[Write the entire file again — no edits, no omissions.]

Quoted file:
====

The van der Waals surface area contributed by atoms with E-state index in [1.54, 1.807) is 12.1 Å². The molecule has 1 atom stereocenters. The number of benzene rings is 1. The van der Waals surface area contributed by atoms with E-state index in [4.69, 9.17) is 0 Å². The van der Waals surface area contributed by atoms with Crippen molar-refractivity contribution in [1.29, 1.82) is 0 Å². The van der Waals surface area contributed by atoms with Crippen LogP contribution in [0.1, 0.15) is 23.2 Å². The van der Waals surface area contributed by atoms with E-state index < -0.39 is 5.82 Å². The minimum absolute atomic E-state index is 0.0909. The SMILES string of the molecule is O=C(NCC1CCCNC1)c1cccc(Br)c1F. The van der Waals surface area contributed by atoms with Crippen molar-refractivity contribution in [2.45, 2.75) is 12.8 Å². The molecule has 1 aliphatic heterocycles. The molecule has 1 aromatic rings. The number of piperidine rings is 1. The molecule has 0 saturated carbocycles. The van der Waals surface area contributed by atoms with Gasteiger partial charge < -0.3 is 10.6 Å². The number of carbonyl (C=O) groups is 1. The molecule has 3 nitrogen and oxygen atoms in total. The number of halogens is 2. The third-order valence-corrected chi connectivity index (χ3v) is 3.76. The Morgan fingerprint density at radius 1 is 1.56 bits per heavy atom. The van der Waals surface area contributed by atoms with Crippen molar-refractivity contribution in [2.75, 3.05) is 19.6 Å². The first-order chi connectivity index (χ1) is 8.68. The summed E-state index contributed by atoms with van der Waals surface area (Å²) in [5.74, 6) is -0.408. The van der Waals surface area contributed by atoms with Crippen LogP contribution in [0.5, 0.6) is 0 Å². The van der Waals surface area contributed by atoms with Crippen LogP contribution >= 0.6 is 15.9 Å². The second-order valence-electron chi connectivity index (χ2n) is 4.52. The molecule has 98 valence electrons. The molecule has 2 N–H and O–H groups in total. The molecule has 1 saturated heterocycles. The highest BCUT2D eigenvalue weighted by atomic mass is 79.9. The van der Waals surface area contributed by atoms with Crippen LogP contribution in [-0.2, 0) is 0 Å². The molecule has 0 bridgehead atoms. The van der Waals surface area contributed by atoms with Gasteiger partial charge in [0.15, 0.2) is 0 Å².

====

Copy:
The van der Waals surface area contributed by atoms with E-state index in [1.54, 1.807) is 12.1 Å². The molecule has 1 atom stereocenters. The number of benzene rings is 1. The van der Waals surface area contributed by atoms with E-state index in [4.69, 9.17) is 0 Å². The van der Waals surface area contributed by atoms with Crippen molar-refractivity contribution in [1.29, 1.82) is 0 Å². The van der Waals surface area contributed by atoms with Crippen LogP contribution in [0.1, 0.15) is 23.2 Å². The van der Waals surface area contributed by atoms with E-state index < -0.39 is 5.82 Å². The minimum absolute atomic E-state index is 0.0909. The SMILES string of the molecule is O=C(NCC1CCCNC1)c1cccc(Br)c1F. The van der Waals surface area contributed by atoms with Crippen molar-refractivity contribution in [2.45, 2.75) is 12.8 Å². The molecule has 1 aliphatic heterocycles. The molecule has 1 aromatic rings. The number of piperidine rings is 1. The molecule has 0 saturated carbocycles. The van der Waals surface area contributed by atoms with Gasteiger partial charge < -0.3 is 10.6 Å². The number of carbonyl (C=O) groups is 1. The molecule has 3 nitrogen and oxygen atoms in total. The number of halogens is 2. The third-order valence-corrected chi connectivity index (χ3v) is 3.76. The Morgan fingerprint density at radius 1 is 1.56 bits per heavy atom. The van der Waals surface area contributed by atoms with Crippen molar-refractivity contribution in [2.75, 3.05) is 19.6 Å². The first-order chi connectivity index (χ1) is 8.68. The summed E-state index contributed by atoms with van der Waals surface area (Å²) in [5.74, 6) is -0.408. The van der Waals surface area contributed by atoms with Crippen LogP contribution in [0.5, 0.6) is 0 Å². The van der Waals surface area contributed by atoms with Crippen LogP contribution >= 0.6 is 15.9 Å². The second-order valence-electron chi connectivity index (χ2n) is 4.52. The molecule has 98 valence electrons. The molecule has 2 N–H and O–H groups in total. The molecule has 1 saturated heterocycles. The highest BCUT2D eigenvalue weighted by atomic mass is 79.9. The van der Waals surface area contributed by atoms with Crippen LogP contribution in [-0.2, 0) is 0 Å². The molecule has 0 bridgehead atoms. The van der Waals surface area contributed by atoms with Gasteiger partial charge in [0.15, 0.2) is 0 Å².